Fitbit Cops $11 Million Fine for ‘Misleading’ Australians

Fitbit Cops $11 Million Fine for ‘Misleading’ Australians

The ACCC’s case against Fitbit in Australia (which we initially reported on here) has led to to the Google-owned wearables maker being fined $11 million dollars by the Federal court.

Specifically, Fitbit told 40 consumers in Australia over a period between November 2020 and February 2022 that they were not entitled to a replacement product because their “warranty period” had expired.

In many of the cases cited by the ACCC, consumers who had been issued a replacement products due to faults were told that the replacements would not be covered under warranty when they became faulty, stating that “Your device does not meet the requirements for a replacement…. based… on the original purchase date.”

For one consumer, the issue was that Fitbit stated to a customer that in order to be eligible for a refund, they would have to have returned the product within 45 days of purchase.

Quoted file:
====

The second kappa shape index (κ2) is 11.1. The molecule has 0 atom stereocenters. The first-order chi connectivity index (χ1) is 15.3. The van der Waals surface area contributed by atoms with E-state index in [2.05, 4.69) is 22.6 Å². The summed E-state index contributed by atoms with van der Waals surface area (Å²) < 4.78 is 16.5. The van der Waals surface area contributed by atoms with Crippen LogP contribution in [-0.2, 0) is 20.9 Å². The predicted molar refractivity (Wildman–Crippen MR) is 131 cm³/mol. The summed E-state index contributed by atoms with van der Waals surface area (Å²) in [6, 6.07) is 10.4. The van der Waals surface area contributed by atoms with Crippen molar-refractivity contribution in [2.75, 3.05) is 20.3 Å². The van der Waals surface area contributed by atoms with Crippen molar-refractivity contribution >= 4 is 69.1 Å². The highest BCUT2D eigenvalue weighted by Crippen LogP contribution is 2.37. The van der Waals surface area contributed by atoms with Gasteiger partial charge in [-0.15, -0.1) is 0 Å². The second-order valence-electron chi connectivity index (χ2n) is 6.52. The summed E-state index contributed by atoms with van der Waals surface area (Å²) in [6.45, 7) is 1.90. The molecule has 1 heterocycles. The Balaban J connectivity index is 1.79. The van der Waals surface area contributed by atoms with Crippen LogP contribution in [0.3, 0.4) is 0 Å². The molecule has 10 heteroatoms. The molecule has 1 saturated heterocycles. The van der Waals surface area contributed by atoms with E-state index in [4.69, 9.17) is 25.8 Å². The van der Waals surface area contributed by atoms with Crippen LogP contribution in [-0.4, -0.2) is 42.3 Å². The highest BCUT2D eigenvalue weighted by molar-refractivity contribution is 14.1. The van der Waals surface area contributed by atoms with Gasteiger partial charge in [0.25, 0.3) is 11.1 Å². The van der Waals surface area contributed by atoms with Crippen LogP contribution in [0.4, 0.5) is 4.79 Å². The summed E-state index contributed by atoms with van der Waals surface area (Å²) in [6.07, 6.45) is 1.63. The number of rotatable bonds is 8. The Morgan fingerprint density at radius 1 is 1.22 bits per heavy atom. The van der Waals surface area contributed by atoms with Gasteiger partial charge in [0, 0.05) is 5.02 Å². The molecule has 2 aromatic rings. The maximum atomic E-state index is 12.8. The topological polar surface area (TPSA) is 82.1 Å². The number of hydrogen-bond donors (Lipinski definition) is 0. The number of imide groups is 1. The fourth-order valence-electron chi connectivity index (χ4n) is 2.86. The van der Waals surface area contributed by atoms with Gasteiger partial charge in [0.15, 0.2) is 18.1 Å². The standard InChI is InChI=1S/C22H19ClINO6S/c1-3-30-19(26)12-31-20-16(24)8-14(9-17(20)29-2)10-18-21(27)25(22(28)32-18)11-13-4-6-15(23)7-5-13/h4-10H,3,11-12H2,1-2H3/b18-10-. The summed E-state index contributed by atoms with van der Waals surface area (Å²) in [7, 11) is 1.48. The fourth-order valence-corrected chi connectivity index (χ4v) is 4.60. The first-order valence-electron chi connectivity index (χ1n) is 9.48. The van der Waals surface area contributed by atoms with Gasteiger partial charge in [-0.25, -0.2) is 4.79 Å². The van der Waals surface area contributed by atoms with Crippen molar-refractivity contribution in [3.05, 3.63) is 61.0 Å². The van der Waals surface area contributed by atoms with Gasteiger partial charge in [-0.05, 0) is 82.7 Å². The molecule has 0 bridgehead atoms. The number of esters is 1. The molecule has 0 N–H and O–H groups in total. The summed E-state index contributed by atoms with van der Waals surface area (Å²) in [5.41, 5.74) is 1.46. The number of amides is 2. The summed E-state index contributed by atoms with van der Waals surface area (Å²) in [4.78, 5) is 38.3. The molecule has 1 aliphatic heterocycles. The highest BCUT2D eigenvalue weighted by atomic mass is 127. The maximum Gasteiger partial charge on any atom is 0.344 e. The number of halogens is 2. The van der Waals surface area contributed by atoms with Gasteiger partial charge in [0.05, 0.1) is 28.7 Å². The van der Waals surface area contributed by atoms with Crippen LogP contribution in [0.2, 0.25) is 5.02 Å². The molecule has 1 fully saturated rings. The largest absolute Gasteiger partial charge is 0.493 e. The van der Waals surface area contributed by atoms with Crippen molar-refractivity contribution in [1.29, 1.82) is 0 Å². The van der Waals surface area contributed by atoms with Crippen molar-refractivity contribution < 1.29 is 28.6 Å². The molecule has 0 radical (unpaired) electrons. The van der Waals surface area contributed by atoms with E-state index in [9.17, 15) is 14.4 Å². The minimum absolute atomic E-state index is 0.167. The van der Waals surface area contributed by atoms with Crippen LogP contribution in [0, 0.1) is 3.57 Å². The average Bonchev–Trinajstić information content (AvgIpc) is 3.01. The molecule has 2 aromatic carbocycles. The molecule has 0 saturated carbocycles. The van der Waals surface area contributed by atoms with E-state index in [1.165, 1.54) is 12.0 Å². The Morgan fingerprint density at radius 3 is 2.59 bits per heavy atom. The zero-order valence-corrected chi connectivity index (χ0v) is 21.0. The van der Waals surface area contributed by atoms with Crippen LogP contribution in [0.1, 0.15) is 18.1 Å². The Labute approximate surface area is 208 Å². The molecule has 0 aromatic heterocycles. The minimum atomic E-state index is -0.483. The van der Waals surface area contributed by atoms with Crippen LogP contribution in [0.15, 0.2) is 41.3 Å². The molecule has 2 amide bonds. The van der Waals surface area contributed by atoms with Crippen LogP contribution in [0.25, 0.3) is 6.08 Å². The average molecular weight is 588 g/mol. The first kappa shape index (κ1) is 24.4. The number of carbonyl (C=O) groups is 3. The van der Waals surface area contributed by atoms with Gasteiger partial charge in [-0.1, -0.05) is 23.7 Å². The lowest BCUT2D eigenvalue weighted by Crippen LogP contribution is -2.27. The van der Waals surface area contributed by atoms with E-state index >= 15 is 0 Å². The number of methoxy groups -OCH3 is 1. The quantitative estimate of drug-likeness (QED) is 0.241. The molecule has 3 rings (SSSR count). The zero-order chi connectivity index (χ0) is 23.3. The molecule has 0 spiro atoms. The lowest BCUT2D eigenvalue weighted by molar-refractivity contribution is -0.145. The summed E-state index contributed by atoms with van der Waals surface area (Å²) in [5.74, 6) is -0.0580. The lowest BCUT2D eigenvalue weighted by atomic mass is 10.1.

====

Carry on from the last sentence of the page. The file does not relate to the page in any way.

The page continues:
“In this case, consumers may have incurred additional expense and inconvenience paying for repairs or replacement products because they were told false and misleading information about their consumer guarantee rights,” Acting ACCC Chair Catriona Lowe said.

“All products sold to consumers come with a guarantee that goods are of acceptable quality, and retailers must provide a remedy for faulty goods if this guarantee has not been met, which includes repair, replacement or refund, depending on the circumstances.”

What did Fitbit do wrong? Aren’t warranties final?

The issue here isn’t specifically one of the length of Fitbit’s warranty per se, but instead the way that it had misrepresented the rights that Australians have for any purchase under Australian Consumer Law.

Manufacturers can create their own warranties, but they must not remove or restrict the rights already held under Australian Consumer Law, which broadly states that goods sold must be fit for purpose and durable for a “reasonable” period of time.

I wrote an explainer on this that goes into a little more detail when discussing the upcoming JB Hi-Fi extended warranties case, which you can read here.

Just because you’re told by staff – whether through online communications, over the phone or in a store – that a warranty has expired, it does not automatically mean that your product may not be covered by the Australian Consumer Law instead.

It’s not carte blanche to say that every product should survive forever, but instead a protection built into law to ensure that consumers get fair value for the money they spend on any kind of product.

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